LHS Senior Class President Voices Concerns

LONGMEADOW, MA – Oliver Davis, president of Longmeadow High School’s senior class, raised concerns regarding the learning environment in the district during the July 24, 2018 School Committee meeting.

“We cannot move on to the next chapter of our lives without thinking about our community here at Longmeadow High School – how do we leave it better than we found it?” he said, reading from a prepared statement during the public comment portion of the meeting.

Davis acknowledged the dedicated staff and facilities as benefits for the district, but said “issues with how our academic environment is negative affecting its students.”

Davis suggested the rigor of Longmeadow’s academic programs has an adverse impact on students, stating the “constant, exhaustive workload” creates an undue level of stress for students both in the classroom and in their home lives and are “not conducive to healthy development.”

He also asserted that high standards placed on teachers and students often put them at odds, while “seemingly unachievable standards” dissuade students from enrolling in more challenging course loads.

Davis further expressed frustration with the emphasis on grades and assessment, telling School Committee members that students monitor their scores hourly on their mobile devices, and social interactions primarily focus on an upcoming test or recently received grades.

“It is with astonishing regularity that someone is crying in class and makes a comment about how they hate their lives,” he said, adding he personally knows students who have contemplated self-harm as a result of classroom-related stress.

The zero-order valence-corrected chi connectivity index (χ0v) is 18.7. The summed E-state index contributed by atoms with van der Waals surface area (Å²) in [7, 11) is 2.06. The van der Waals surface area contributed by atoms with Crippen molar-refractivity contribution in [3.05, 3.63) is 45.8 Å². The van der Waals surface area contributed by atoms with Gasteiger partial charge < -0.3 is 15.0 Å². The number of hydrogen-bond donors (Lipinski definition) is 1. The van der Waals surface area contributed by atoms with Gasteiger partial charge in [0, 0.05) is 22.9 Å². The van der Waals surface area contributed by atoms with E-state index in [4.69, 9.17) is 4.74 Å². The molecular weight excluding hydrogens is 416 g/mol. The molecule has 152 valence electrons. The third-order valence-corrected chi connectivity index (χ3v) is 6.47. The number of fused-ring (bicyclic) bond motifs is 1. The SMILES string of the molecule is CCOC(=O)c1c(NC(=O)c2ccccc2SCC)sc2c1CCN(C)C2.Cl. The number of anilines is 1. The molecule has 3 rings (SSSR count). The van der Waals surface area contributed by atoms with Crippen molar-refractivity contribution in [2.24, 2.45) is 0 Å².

Additionally, the atmosphere leads some to avoid classes and skip school altogether.

“Teenagers should not be involuntarily subject to such a high-strung, stressful, and even harmful environment in order to receive a high school diploma,” Davis said. “Academic achievement should not be synonymous with emotional distress.”

He stressed the faculty and administration was not solely responsible for the environmental deficiencies of which he spoke, calling it a “multi-faceted systemic issue.” He alleged “parental over-engagement” as an additional culprit to the rising stress among students, recounting stories of parents who regularly monitor grades and contact their children via text message during the school day to question their performance.

“With time, attention, and care, we can collaborate to improve upon learning environment,” Davis said. “There must be a way to master the Pythagorean Theorem, how to effectively use commas, and study the Civil War without distressing the mental state of the learners. There must be a way to channel that rigor to inspire our children today, not scare them. No one should be satisfied with our school district as it stands today.”

He noted that teachers and parents’ primary motivation is the success of Longmeadow students, but the current system has flaws that need to be addressed “through conversation and understanding.”

Davis was followed by his parents, who also made an impassioned plea for a review of the level of stress that is placed on students through its rigorous standards and curriculum.

School Committee Chair Beth Barron congratulated Davis for his courage in bringing his concerns to the board.

Superintendent M. Martin O’Shea said he was pleased to see Oliver lend his voice to “an important conversation,” and noted a recent report from the National Association of Elementary School Principals that stated the amount of time administrators had to focus on behavioral and emotional health of students was on the rise.

He went on to say that Davis’ comments “struck a chord” and reflected the sentiments that have been growing both in the local community and nationwide.

“When I gather with superintendents and principals from other districts, one of the most important topics we talk about is the growing incidences of anxiety, of students contemplating self-harm, students contemplating suicide,” he said, adding a recent study showed suicide rates among young girls has increased significantly.

O’Shea said he has had discussions with parents in the district regarding the concerns raised by Davis and his parents, adding that work to mitigate these negative elements is underway and is part of the district’s improvement plan.

– By Chris Maza